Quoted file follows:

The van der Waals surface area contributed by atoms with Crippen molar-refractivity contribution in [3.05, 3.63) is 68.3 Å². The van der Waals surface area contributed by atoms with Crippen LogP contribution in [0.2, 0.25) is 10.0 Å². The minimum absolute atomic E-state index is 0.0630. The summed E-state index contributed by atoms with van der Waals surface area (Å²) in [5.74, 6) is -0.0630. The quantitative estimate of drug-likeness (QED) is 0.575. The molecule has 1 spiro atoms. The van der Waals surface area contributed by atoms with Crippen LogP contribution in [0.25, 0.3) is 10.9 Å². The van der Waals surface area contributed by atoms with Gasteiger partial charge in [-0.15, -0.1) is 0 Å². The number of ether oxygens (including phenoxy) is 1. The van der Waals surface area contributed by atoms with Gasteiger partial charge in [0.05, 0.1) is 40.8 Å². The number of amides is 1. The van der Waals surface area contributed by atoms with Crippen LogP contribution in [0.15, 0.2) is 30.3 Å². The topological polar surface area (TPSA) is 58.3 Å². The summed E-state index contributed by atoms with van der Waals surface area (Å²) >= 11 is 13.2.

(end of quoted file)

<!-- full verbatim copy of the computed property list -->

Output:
The van der Waals surface area contributed by atoms with Crippen molar-refractivity contribution in [3.05, 3.63) is 68.3 Å². The van der Waals surface area contributed by atoms with Crippen LogP contribution in [0.2, 0.25) is 10.0 Å². The minimum absolute atomic E-state index is 0.0630. The summed E-state index contributed by atoms with van der Waals surface area (Å²) in [5.74, 6) is -0.0630. The quantitative estimate of drug-likeness (QED) is 0.575. The molecule has 1 spiro atoms. The van der Waals surface area contributed by atoms with Crippen LogP contribution in [0.25, 0.3) is 10.9 Å². The van der Waals surface area contributed by atoms with Gasteiger partial charge in [-0.15, -0.1) is 0 Å². The number of ether oxygens (including phenoxy) is 1. The van der Waals surface area contributed by atoms with Gasteiger partial charge in [0.05, 0.1) is 40.8 Å². The number of amides is 1. The van der Waals surface area contributed by atoms with Crippen LogP contribution in [0.15, 0.2) is 30.3 Å². The topological polar surface area (TPSA) is 58.3 Å². The summed E-state index contributed by atoms with van der Waals surface area (Å²) >= 11 is 13.2.